Alef Betty: Modern Hebrew Arts

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Between the folds

Bertha Spiro's mother, whose dress changed the course of a family's history.

It’s the turn of the century, and Solomon Bienenfeld is a teenager on the run. He’s smuggling goods across the border from Germany into Poland: 6 pairs of long underwear, all of which he has on. The police have caught wind of him and they’re closing in. He boards a moving train just as the doors close, and he thinks momentarily that he’s gotten away. But the police are still after him–they made it on board before the train pulled out of the station. He runs from car to car, with the officers in pursuit.

He’s come as far as he can. It’s the last car. He looks around desperately and then he sees her: the matriarch of the Spiro family from Mlawa, his village! Their eyes lock in recognition. She is also smuggling, and is wearing 5 dresses. She motions him under her skirt, and he gratefully ducks underneath. But he is not alone. She is hiding Bertha, her 7 year-old daughter, to avoid paying the extra fare. He has never noticed her before, this young girl. They huddle together. Bertha and Solomon will later marry.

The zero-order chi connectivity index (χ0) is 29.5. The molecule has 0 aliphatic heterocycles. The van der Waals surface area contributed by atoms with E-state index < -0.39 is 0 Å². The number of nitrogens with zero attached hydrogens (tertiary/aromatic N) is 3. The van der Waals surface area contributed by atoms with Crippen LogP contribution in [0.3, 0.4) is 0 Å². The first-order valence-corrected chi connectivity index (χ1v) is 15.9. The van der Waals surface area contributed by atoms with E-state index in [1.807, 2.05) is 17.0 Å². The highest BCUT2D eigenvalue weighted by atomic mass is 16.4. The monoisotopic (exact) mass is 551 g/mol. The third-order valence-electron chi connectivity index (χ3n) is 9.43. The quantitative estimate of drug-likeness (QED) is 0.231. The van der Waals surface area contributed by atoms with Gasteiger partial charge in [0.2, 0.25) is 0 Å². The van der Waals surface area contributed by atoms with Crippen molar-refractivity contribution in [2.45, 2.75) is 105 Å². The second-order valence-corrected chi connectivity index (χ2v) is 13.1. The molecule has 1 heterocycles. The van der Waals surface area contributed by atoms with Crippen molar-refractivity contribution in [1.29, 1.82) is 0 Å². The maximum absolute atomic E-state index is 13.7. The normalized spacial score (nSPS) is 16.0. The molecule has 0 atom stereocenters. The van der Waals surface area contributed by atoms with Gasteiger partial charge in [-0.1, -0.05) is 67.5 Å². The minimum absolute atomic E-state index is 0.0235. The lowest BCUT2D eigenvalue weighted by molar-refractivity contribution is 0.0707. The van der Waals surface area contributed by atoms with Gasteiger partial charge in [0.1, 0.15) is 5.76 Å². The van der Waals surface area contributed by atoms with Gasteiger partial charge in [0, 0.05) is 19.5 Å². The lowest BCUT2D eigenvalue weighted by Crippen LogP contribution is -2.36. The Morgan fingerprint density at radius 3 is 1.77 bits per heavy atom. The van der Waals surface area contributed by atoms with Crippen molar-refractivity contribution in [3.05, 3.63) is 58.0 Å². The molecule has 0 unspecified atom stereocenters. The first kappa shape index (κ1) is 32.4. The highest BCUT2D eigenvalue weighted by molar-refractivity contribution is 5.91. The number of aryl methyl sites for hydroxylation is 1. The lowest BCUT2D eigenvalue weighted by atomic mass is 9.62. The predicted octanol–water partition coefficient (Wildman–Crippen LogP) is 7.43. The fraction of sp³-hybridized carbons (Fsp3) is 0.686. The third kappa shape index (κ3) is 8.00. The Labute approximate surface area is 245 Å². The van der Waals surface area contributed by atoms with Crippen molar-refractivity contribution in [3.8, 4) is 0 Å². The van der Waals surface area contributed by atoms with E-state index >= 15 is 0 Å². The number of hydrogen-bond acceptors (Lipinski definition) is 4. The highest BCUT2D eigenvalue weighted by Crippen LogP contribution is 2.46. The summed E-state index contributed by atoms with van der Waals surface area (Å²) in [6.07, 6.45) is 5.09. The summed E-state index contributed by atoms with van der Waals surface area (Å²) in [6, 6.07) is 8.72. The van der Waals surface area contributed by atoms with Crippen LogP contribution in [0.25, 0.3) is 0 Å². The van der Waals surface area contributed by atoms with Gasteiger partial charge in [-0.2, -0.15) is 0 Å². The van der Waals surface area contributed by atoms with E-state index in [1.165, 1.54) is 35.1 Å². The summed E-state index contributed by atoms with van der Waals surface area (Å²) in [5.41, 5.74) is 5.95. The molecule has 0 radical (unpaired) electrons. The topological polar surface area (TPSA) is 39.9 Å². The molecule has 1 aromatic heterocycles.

Generations later, my good friend Katie Hisert tells me this story, one of her mother’s family’s most well-known and well-loved pieces of lore. I’ve known Katie for over 20 years and this is the first time I’ve heard this story, the first time I’ve seen the photos of these family members.

Every family has its mythology–the stories that the whole clan knows, that form a shared identity. What are yours?

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